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I want to know the performance of my code for following problem description.

For example, number 9 has binary representation 1001 and contains a binary gap of length 2. The number 529 has binary representation 1000010001 and contains two binary gaps: one of length 4 and one of length 3. The number 20 has binary representation 10100 and contains one binary gap of length 1. The number 15 has binary representation 1111 and has no binary gaps.

public static int getBinaryGap(int N) {
    if (N < 5) {
        return 0;
    }
    String binaryRep = Integer.toBinaryString(N);
    int currentGap = 0;
    int finalGap = 0;
    for (int i = 0; i+1 < binaryRep.length(); i++) {
        if (currentGap == 0) {
            if (binaryRep.charAt(i) == '1' && binaryRep.charAt(i + 1) == '0') {
                currentGap++;
            }
        } else {
            if (binaryRep.charAt(i + 1) == '0') {
                currentGap++;
            }
            if (binaryRep.charAt(i + 1) == '1') {
                finalGap = finalGap<currentGap ? currentGap:finalGap;
                currentGap = 0;
            }
        }
    }
    return finalGap;
}
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4
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Java conventions

In Java variables are written in "lowerCamelCase", starting with a lowercase letter, so please use getBinaryGap(int n). See also Oracle code conventions

String conversion

The performance can be increased because you use a conversion to String, while you can solve it using bit-fiddling only.

Complexity

You code has one loop, with all constant time operations. Integer.toBinaryString(int n) has cost that is linear with n. The total performance will be O(n), that is OK.

Bit flipping

Following your logic, but all as bit-test:

public static int getBinaryGapBitFiddling(int n) {
    if (n < 5) {
        return 0;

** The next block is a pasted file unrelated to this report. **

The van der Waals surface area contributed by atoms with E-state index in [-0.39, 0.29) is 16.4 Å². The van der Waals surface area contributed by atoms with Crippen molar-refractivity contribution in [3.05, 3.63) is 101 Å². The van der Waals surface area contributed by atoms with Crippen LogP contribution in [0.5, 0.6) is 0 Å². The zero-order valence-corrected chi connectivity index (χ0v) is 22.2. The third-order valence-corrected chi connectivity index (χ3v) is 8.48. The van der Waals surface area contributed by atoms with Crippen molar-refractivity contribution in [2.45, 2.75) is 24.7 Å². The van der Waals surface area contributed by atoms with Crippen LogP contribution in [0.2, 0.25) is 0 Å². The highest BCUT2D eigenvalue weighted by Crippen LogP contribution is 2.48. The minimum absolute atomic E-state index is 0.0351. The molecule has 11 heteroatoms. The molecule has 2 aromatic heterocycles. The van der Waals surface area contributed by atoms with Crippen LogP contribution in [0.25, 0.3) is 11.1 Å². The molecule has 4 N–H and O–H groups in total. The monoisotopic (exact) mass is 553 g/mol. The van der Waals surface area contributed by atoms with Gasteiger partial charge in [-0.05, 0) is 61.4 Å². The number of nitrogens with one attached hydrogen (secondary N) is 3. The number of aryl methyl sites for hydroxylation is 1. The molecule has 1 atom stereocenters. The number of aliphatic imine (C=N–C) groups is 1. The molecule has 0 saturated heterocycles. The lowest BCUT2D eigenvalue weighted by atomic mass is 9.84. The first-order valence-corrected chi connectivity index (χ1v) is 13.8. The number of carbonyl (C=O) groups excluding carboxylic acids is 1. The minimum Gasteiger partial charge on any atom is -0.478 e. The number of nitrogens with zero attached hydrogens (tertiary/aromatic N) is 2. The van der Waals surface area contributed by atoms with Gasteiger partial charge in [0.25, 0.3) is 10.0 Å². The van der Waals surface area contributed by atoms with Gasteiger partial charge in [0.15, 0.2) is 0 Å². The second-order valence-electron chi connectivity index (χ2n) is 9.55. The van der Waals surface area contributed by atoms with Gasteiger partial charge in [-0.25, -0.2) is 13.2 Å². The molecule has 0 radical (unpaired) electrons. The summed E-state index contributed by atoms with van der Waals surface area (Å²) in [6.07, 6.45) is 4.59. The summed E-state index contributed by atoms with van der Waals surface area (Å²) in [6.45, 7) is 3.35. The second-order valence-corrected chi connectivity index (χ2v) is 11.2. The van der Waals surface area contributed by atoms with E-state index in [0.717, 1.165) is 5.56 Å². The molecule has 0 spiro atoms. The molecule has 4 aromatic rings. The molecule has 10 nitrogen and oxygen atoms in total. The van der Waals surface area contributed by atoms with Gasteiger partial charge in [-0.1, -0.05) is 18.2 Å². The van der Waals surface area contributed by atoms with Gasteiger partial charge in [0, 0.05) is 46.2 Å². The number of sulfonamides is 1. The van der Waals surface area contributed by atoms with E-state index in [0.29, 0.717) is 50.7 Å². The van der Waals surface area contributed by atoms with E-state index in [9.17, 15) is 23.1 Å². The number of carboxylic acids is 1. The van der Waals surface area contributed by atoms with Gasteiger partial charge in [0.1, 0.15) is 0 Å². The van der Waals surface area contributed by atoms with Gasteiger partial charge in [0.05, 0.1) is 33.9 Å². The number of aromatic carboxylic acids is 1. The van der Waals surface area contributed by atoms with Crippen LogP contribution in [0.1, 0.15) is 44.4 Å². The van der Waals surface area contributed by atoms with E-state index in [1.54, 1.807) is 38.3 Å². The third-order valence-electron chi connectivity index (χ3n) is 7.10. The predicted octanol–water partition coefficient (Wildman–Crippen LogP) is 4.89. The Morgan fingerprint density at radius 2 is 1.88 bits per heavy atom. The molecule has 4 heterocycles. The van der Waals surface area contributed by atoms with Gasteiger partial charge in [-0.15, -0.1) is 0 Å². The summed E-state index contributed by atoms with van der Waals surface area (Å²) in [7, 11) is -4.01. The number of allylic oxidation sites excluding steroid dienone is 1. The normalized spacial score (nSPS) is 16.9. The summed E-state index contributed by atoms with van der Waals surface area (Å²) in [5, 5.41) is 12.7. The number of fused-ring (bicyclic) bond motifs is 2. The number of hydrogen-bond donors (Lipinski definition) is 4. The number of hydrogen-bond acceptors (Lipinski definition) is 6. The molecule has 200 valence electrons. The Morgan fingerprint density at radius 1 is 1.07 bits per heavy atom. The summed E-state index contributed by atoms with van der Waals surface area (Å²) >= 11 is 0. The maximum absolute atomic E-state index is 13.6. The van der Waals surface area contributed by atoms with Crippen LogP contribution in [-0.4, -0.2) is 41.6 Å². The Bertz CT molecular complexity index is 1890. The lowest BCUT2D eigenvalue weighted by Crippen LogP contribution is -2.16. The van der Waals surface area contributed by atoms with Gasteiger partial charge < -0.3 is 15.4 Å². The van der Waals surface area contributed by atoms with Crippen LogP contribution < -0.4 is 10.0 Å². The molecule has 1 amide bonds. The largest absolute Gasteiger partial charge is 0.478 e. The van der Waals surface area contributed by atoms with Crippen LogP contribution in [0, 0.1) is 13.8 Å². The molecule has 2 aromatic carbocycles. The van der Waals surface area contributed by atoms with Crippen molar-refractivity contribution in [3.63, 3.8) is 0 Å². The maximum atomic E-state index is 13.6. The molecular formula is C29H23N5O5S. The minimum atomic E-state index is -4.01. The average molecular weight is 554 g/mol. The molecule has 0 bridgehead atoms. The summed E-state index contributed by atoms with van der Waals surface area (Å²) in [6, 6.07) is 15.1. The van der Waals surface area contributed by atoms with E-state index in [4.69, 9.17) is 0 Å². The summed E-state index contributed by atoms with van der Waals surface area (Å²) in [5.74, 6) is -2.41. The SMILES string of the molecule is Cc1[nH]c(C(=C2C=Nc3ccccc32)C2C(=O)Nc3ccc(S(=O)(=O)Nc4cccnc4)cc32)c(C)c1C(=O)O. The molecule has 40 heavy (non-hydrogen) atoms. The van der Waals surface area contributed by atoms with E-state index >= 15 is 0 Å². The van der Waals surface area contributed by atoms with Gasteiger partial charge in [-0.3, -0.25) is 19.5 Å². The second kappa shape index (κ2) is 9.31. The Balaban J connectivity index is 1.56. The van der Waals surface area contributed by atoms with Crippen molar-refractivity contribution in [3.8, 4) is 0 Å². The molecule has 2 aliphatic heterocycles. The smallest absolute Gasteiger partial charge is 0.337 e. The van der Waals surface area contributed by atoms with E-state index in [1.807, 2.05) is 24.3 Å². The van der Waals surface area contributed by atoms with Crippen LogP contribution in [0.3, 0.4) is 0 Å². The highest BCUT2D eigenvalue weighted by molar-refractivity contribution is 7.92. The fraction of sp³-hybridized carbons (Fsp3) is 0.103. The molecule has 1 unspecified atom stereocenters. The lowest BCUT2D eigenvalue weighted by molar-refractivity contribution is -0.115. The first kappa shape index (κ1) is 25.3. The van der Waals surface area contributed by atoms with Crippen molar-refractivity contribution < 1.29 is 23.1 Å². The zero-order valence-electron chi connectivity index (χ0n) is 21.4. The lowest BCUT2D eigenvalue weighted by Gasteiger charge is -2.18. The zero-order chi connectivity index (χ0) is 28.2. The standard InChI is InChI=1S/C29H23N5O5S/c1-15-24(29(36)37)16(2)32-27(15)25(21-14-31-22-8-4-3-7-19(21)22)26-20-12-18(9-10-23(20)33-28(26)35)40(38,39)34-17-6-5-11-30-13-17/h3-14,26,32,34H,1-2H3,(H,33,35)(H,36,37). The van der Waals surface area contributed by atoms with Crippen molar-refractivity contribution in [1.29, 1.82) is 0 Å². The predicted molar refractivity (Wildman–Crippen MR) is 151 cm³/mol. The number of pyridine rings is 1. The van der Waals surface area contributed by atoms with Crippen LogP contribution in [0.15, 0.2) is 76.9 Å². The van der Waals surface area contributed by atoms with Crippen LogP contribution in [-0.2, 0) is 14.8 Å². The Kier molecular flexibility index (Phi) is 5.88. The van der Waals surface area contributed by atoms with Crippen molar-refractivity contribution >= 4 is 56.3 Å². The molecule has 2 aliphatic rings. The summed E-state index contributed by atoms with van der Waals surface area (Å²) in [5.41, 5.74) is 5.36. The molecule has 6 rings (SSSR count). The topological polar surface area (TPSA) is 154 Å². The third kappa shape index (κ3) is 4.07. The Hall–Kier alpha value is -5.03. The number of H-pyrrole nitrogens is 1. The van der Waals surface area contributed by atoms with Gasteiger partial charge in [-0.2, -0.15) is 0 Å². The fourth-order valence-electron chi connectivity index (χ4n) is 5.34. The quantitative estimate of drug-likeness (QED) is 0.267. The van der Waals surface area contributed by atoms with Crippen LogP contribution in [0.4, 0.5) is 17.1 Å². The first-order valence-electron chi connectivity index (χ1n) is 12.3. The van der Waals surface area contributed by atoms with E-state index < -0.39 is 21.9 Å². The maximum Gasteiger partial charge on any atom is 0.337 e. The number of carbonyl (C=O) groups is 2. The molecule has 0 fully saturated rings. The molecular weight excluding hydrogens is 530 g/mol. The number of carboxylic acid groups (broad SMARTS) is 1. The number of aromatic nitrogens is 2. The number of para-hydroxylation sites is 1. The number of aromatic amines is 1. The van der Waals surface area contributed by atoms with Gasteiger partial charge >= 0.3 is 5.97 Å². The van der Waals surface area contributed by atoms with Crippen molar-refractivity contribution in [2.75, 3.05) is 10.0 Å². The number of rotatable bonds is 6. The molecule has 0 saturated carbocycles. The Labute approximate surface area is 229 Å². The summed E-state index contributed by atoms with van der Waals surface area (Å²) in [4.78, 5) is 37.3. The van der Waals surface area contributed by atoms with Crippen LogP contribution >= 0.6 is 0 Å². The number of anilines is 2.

}
    int currentGap = 0;
    int finalGap = 0;
    int currentBit;
    for (int i=0 ; (currentBit = (1<<i))< n; i++)
    {
        int nextBit = currentBit << 1;
        if (currentGap == 0) {
            if ( ((currentBit & n) > 0 )  &&  ((nextBit & n ) == 0 )) {
                currentGap++;
            }
        } else {
            if ((nextBit & n ) == 0) {
                currentGap++;
            }
            if ((nextBit & n ) > 0) {
                finalGap = finalGap<currentGap ? currentGap:finalGap;
                currentGap = 0;
            }
        }
    }
    return finalGap;
}

More optimizations

You could probably use bitmasks for faster scanning as well. For example 10 and 01 are the start and end of a run.

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  • 1
    \$\begingroup\$ (currentBit = (1<<i))< n can cause an infinite loop because 1<<i may overflow. \$\endgroup\$ – George Koehler Dec 1 '17 at 22:37
  • \$\begingroup\$ Yes to be really sure use a long for the bits. Because the input is int this will be OK. And probably (on 64 architecture) just as fast. Or add a >= 0 check, because after overflow it will be negative. \$\endgroup\$ – RobAu Dec 2 '17 at 11:35
  • \$\begingroup\$ With n = 1761283695, your code gets stuck an infinite loop, but the original code succeeds. \$\endgroup\$ – George Koehler Dec 12 '17 at 23:21

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